A dilemma that is faced by the business community is the identification and training of current and future leaders. The best leaders are usually easy to spot. If you walk into an office and see the worker that many co-workers assemble around their desk frequently, that is usually a sign of a good leader. People naturally turn to others who they think have great ideas, can help them work through a problem, or are a valuable sounding board.
Leaders come prepared and ask good, even challenging questions. You’ll often see them win over co-workers to their point of view, sometimes handily convincing executives about a new direction. They listen to all meeting participants, often set others at ease, and may even bring relief during stressful times. Leaders are problem solvers. They see the possible ramifications of changes in strategy or why tactical moves may be necessary. They identify pitfalls before they occur. Leaders provide creative and innovative ideas and contribute their ideas willingly. They contribute but listen to the ideas of others.
Potential leaders operate well under pressure. One of the best ways to find a leader is to assign an employee a task. How do they respond? How do they go about finishing the task? Do they bring a different way of approaching the task? They think about how their assignment integrates with others on the team or voluntarily combine brainpower? They accept feedback with dignity. Future leaders will rise to the challenge. The best leaders are persuaders who make teams better, inspiring co-workers to do great work together.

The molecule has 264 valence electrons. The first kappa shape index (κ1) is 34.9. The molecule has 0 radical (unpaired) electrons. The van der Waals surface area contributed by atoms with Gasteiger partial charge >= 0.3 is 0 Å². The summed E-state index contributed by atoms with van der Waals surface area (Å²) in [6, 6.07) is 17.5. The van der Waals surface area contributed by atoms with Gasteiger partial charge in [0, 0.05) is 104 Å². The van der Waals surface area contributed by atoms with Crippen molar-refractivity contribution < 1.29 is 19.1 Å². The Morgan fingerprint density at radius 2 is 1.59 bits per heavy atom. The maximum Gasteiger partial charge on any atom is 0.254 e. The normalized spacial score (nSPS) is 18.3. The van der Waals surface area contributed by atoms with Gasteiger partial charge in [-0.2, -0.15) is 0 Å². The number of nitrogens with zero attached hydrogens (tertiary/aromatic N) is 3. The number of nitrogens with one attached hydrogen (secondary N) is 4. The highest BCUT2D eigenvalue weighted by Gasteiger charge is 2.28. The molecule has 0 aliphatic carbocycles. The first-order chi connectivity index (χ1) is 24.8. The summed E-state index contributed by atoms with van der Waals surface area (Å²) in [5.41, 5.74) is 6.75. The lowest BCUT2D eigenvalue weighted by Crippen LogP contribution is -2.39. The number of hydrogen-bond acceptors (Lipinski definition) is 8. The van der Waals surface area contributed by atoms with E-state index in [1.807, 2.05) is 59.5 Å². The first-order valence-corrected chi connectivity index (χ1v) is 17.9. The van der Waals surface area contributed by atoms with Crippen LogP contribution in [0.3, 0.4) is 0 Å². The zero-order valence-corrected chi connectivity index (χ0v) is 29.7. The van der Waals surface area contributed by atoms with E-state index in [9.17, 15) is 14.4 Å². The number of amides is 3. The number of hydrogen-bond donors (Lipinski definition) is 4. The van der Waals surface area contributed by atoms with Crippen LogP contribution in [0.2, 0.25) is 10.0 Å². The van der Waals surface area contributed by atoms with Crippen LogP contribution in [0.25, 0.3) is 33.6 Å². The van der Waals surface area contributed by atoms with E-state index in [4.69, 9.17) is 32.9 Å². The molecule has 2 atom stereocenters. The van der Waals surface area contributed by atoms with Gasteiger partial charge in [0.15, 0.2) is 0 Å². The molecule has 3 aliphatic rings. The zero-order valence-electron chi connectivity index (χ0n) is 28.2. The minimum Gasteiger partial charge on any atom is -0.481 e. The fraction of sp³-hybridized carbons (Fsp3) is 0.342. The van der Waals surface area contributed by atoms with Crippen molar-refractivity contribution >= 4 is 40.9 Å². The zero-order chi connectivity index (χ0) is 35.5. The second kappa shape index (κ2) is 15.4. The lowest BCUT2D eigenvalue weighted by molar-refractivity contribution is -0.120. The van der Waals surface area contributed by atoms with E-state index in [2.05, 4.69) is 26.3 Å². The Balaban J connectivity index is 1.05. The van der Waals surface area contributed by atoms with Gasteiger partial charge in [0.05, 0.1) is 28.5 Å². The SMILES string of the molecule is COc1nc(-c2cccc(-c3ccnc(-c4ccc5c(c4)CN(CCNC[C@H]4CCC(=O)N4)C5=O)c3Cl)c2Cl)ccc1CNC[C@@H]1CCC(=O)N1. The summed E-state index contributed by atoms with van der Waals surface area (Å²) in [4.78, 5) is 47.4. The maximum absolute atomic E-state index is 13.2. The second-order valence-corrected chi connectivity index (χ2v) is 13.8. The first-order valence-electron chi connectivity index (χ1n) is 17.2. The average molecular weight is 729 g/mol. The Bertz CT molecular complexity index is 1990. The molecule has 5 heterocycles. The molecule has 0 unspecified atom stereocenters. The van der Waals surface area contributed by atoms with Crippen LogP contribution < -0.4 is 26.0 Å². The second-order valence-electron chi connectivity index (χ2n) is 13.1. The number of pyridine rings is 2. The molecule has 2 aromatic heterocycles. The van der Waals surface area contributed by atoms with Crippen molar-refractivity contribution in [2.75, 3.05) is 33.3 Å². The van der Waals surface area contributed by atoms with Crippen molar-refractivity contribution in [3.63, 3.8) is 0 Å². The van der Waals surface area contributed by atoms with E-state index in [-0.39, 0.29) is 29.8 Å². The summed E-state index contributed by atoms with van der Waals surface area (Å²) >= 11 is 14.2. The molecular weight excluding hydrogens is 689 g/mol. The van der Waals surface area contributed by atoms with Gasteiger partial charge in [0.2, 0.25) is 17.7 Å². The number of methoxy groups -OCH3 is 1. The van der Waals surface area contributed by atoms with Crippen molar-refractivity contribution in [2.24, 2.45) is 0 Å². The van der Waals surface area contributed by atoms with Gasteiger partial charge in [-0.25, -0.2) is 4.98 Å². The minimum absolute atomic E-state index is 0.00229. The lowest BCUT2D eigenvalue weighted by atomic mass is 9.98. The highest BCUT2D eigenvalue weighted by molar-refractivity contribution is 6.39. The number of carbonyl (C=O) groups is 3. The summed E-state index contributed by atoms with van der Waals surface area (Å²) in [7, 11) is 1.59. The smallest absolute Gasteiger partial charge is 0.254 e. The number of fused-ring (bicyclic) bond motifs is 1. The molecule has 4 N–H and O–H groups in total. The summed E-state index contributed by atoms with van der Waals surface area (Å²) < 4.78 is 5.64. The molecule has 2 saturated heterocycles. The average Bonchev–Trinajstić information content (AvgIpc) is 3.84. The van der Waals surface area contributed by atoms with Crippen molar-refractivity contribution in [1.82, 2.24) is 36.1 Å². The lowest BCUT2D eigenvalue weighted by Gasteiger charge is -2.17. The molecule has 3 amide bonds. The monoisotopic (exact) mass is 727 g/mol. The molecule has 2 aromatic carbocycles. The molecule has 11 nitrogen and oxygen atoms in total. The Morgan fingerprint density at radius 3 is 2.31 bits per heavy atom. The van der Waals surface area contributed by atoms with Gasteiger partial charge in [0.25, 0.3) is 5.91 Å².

Future leaders are not afraid to experiment with ideas. They examine things and refit them to create new ideas that are beneficial to a company. It can be a new marketing strategy or a time-saving idea to manage the office more efficiently. Leaders find ways to improve their company from within.
Successful leaders personally understand how innovation happens and they try to imprint their behaviors as processes and philosophies within their organization. The bottom line is that leaders of innovative companies consciously set the example by modeling innovation behaviors—and imprinting those same behaviors as processes within their organizations.
Source: “How Do I Find and Develop Leaders in My Company? | O.C. Tanner.” Corporate Team Building and Effective Leadership Skills Blog OC Tanner. Web. 29 Jan. 2013.
Dyer, Hal Gregersen and Jeff. “How Innovative Leaders Maintain Their Edge.” Forbes. Forbes Magazine, 05 Sept. 2012. Web. 29 Jan. 2013.